As one of the largest cities in France, second only in population size to the French capital city of Paris, it should come as no surprise that there is no shortage of things to do in Marseille. Located in the south of France, in the Provence region, here’s your ultimate guide to the best of the Southern city.
- Where is Marseille located?
- Why visit Marseille?
- Best things to do in Marseille
- Explore the Vieux Port
- Admire the view from Notre Dame de la Garde Basilica
- Visit Marseille Cathedral (Cathédrale Sainte-Marie-Majeure)
- Learn some history in MuCEM
- Discover Le Panier district
- Visit Palais Longchamp
- Take a boat to Château d’If
- Visit Fort Saint Jean
- Sample pastis
- Sample local cuisine
- Take a day trip to the Massif des Calanques
- How to get around Marseille
Where is Marseille located?
The sea city of Marseille is situated in Provence, Southern France. Marseille is the capital of the region and boasts the title of being the oldest city in l’Hexagone.
Why visit Marseille?
‘Marseilles’ in English, ‘Marseille’ in French, this port side town is the second most populated city in France after Paris. Third after Lyon if you count the urban areas surrounding the city.
For years, many travelers have spurned the city, favouring a visit to nearby towns like Aix-en-Provence, and the charming fishing town of la Ciotat instead. In truth, with sometimes scary crime statistics, and a gritty exterior, the city has suffered a bad reputation for decades.
Indeed, the French city Marseilles is the opposite of Nice; there are no fancy boulevards, nor are there lots of luxury shopping opportunities. Instead, there’s a glittering turquoise sea and a whole blend of cultures and traditions to be discovered.
It’s here in the big bustling city of Marseille where over 1500 years of history converge. From the Ancient Greeks, right up until the present day, the city is awash with history.
From the Notre Dame de la Garde Basilica sitting at pride of place on top of a nearby mountain to the ancient prison on a nearby island, there is something to see everywhere you look.
More recently, in 2013, Marseilles was named European cultural capital of the year. And it’s true that the place is absolutely brimming with museums, galleries, and street arts. Finally, the city’s reputation has started to change and it’s becoming more of a must-visit location along the Provençal coastline.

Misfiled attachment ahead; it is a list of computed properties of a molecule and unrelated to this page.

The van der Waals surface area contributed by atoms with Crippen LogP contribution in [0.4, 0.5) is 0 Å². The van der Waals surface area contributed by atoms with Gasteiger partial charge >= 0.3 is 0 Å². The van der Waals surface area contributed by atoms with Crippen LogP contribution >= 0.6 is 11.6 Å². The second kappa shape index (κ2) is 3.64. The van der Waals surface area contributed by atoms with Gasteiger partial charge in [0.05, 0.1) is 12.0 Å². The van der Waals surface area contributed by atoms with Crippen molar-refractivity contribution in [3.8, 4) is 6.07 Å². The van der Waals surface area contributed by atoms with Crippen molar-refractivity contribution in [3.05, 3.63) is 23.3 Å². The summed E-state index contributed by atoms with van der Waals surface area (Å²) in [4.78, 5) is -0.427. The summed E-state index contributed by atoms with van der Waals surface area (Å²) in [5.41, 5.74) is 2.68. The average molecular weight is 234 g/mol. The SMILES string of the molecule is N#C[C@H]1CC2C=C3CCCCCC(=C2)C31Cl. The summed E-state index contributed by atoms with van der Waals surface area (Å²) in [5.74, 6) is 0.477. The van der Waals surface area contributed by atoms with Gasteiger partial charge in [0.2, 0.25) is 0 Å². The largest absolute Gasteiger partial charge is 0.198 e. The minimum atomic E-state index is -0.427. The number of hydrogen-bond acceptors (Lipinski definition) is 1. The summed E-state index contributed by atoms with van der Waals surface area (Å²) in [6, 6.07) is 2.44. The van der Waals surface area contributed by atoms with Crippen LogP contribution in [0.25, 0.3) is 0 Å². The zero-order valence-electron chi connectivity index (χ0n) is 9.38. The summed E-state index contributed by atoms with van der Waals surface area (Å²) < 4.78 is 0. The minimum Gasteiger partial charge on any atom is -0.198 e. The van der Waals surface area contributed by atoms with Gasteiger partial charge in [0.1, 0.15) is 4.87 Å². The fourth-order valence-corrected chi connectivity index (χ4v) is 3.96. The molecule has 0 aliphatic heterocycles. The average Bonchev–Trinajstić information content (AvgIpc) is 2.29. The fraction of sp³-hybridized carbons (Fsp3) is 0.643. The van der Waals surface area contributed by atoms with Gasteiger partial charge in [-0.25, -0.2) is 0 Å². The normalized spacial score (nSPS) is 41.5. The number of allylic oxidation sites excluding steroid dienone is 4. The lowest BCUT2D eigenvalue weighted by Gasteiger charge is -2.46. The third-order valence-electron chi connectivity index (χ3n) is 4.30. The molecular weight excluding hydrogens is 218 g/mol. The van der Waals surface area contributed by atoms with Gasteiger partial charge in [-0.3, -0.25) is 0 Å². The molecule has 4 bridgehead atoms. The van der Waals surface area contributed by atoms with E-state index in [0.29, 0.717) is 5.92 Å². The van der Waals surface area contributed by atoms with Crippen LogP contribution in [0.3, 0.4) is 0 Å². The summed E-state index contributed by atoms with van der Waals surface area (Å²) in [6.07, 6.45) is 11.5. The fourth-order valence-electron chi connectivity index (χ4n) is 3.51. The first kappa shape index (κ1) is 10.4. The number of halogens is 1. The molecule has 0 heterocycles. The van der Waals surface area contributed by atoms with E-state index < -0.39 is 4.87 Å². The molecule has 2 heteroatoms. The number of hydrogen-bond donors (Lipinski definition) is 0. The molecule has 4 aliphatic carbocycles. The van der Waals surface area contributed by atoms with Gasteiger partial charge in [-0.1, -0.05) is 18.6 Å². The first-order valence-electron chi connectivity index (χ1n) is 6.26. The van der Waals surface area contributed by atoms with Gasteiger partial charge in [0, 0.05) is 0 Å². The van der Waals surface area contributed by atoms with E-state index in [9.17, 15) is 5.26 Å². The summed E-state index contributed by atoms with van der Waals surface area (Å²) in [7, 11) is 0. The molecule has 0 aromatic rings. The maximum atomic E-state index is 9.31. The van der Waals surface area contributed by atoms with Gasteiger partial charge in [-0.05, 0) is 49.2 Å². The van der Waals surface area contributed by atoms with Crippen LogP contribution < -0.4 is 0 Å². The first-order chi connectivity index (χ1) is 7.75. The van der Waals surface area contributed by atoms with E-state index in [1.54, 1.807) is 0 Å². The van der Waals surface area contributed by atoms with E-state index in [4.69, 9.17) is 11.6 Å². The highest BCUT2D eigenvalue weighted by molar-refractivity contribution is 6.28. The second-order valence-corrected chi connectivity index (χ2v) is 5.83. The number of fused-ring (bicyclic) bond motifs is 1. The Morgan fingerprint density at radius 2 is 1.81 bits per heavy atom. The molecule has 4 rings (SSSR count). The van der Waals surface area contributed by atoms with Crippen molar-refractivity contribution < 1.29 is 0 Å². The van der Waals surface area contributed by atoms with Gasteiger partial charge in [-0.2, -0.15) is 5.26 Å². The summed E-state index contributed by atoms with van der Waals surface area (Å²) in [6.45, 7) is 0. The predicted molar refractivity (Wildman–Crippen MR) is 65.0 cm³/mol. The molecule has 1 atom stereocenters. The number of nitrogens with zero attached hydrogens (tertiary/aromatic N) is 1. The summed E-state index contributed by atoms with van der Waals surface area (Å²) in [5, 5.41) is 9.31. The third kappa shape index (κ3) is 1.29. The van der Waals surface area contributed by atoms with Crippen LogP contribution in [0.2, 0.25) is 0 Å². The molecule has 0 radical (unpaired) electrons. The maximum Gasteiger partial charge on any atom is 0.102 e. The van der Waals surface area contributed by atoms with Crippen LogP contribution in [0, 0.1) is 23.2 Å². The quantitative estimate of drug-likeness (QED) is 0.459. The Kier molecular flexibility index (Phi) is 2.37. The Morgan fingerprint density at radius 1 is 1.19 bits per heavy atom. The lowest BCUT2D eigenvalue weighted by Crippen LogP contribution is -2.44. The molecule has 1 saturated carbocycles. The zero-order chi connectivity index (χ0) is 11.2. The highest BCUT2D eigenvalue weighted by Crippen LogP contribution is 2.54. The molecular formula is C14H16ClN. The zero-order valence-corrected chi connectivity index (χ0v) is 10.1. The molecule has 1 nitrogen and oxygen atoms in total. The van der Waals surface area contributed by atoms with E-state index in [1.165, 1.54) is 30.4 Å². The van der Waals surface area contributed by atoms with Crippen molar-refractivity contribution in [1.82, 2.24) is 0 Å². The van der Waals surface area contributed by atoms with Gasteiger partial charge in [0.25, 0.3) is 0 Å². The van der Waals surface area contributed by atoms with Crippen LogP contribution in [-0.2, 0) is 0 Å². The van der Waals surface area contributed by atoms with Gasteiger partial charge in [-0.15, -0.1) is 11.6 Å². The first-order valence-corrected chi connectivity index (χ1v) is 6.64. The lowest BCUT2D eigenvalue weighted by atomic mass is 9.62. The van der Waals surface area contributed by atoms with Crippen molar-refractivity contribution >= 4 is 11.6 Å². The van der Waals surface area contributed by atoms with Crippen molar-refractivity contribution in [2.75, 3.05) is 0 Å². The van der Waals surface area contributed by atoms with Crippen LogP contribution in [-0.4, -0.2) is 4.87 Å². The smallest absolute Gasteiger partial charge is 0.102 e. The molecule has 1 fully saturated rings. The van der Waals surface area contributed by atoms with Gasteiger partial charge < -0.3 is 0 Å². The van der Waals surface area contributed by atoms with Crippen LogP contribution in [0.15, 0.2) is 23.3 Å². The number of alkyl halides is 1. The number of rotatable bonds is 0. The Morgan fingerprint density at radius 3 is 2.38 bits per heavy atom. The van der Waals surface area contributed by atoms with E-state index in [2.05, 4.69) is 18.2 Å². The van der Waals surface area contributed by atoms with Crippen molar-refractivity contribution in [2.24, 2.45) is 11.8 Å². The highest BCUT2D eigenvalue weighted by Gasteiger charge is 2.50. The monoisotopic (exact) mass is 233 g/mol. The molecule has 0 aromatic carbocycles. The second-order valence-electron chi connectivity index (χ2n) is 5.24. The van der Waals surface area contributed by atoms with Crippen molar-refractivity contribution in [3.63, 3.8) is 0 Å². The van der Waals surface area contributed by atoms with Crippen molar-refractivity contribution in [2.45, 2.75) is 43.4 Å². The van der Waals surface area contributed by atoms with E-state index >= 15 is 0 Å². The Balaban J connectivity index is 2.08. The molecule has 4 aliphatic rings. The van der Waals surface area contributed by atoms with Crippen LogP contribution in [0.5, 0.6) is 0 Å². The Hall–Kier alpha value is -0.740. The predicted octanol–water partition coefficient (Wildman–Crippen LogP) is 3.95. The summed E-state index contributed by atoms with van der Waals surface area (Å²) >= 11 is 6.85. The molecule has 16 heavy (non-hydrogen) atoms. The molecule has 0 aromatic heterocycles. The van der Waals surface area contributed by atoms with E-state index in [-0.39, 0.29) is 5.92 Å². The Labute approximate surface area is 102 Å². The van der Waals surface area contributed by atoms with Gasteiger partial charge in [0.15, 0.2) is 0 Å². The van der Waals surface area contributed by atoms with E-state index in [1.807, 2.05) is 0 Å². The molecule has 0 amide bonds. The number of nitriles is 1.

Best things to do in Marseille
Explore the Vieux Port
Hands down, one of the very best things to do in Marseille is to head to the Vieux-Port (Old Port) district of the city and soak up some sea air. The natural harbour has been used as a port since antiquity when it was called Massilia.
Today the area is home to beautiful sea vistas, a smorgasbord of wonderful eateries, and is easily one of the most popular places to visit in Marseille. Some of the best restaurants in the area include La Table du Fort Restaurant Marseille Vieux-Port and Restaurant Le relais 50.
Admire the view from Notre Dame de la Garde Basilica
Of all the places to get a bird’s eye perspective of the city, the very best view in Marseille can be found from the hilltop where the Notre Dame de la Garden Basilica is to be found. This Catholic building is so iconic that it’s since become a symbol for the entire city.
The Basilica is a perfect metaphor for the city; its architecture is Romanesque meets Byzantine. Quirky architecture lies side by side with the familiar Haussmann architecture you would expect to find anywhere in Paris.
The ecclesiastical building is actually constructed on what was once fortifications guarding the city and stands at a height of 149 metres above sea level. Building of the current church on site began in the latter half of the 19th century and took 21 years to build.
Today, you can walk to the top or alternatively hop on the funicular to reach the summit. Either way, admiring the natural port of Marseille and the sprawling city that has sprung up around it is easily one of the best things to do in Marseille.
Visit Marseille Cathedral (Cathédrale Sainte-Marie-Majeure)
Those wondering what to do in Marseille in terms of historical destinations need to look no further than Marseilles cathedral. The cathedral of the city can be found on the fringes of Le Panier district of the city and overlooking the crashing waves of the azure blue sea.
Built in the Byzantine-Roman revival style, there has been a church on site since as early as the 12th-century. The current cathedral was built between 1852 to 1896 and is still used as a place of worship today.